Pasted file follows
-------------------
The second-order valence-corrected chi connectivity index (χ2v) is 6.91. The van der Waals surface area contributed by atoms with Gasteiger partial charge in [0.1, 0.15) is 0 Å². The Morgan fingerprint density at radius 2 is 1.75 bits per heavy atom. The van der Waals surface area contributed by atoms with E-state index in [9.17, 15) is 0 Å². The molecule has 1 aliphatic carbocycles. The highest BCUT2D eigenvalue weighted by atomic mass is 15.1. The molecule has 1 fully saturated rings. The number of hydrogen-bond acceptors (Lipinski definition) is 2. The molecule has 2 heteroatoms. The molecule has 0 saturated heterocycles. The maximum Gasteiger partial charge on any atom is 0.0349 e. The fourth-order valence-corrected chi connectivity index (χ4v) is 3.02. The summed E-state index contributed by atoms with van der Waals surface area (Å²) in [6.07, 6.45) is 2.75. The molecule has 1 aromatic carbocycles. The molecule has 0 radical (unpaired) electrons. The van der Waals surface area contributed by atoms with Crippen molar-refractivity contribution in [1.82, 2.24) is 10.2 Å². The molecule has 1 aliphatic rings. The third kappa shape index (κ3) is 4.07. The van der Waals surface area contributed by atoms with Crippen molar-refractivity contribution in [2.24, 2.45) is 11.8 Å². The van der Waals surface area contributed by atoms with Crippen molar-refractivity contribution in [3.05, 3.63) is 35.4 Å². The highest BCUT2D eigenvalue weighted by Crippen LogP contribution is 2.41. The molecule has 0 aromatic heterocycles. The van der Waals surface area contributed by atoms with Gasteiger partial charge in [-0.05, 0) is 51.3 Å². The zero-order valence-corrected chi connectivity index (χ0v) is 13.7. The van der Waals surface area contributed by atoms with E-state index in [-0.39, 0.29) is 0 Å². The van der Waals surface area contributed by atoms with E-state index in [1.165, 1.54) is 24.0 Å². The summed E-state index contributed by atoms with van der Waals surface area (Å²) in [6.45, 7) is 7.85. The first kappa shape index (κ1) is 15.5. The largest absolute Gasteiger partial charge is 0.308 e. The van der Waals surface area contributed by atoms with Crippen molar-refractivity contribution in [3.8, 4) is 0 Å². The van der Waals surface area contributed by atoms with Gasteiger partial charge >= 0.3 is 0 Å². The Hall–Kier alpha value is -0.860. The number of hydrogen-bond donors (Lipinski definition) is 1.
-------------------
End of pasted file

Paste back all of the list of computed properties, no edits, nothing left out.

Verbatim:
The second-order valence-corrected chi connectivity index (χ2v) is 6.91. The van der Waals surface area contributed by atoms with Gasteiger partial charge in [0.1, 0.15) is 0 Å². The Morgan fingerprint density at radius 2 is 1.75 bits per heavy atom. The van der Waals surface area contributed by atoms with E-state index in [9.17, 15) is 0 Å². The molecule has 1 aliphatic carbocycles. The highest BCUT2D eigenvalue weighted by atomic mass is 15.1. The molecule has 1 fully saturated rings. The number of hydrogen-bond acceptors (Lipinski definition) is 2. The molecule has 2 heteroatoms. The molecule has 0 saturated heterocycles. The maximum Gasteiger partial charge on any atom is 0.0349 e. The fourth-order valence-corrected chi connectivity index (χ4v) is 3.02. The summed E-state index contributed by atoms with van der Waals surface area (Å²) in [6.07, 6.45) is 2.75. The molecule has 1 aromatic carbocycles. The molecule has 0 radical (unpaired) electrons. The van der Waals surface area contributed by atoms with Crippen molar-refractivity contribution in [1.82, 2.24) is 10.2 Å². The molecule has 1 aliphatic rings. The third kappa shape index (κ3) is 4.07. The van der Waals surface area contributed by atoms with Crippen molar-refractivity contribution in [2.24, 2.45) is 11.8 Å². The van der Waals surface area contributed by atoms with Crippen molar-refractivity contribution in [3.05, 3.63) is 35.4 Å². The highest BCUT2D eigenvalue weighted by Crippen LogP contribution is 2.41. The molecule has 0 aromatic heterocycles. The van der Waals surface area contributed by atoms with Gasteiger partial charge in [-0.05, 0) is 51.3 Å². The zero-order valence-corrected chi connectivity index (χ0v) is 13.7. The van der Waals surface area contributed by atoms with E-state index in [-0.39, 0.29) is 0 Å². The van der Waals surface area contributed by atoms with E-state index in [1.165, 1.54) is 24.0 Å². The summed E-state index contributed by atoms with van der Waals surface area (Å²) in [6.45, 7) is 7.85. The first kappa shape index (κ1) is 15.5. The largest absolute Gasteiger partial charge is 0.308 e. The van der Waals surface area contributed by atoms with Crippen molar-refractivity contribution in [3.8, 4) is 0 Å². The van der Waals surface area contributed by atoms with Gasteiger partial charge >= 0.3 is 0 Å². The Hall–Kier alpha value is -0.860. The number of hydrogen-bond donors (Lipinski definition) is 1.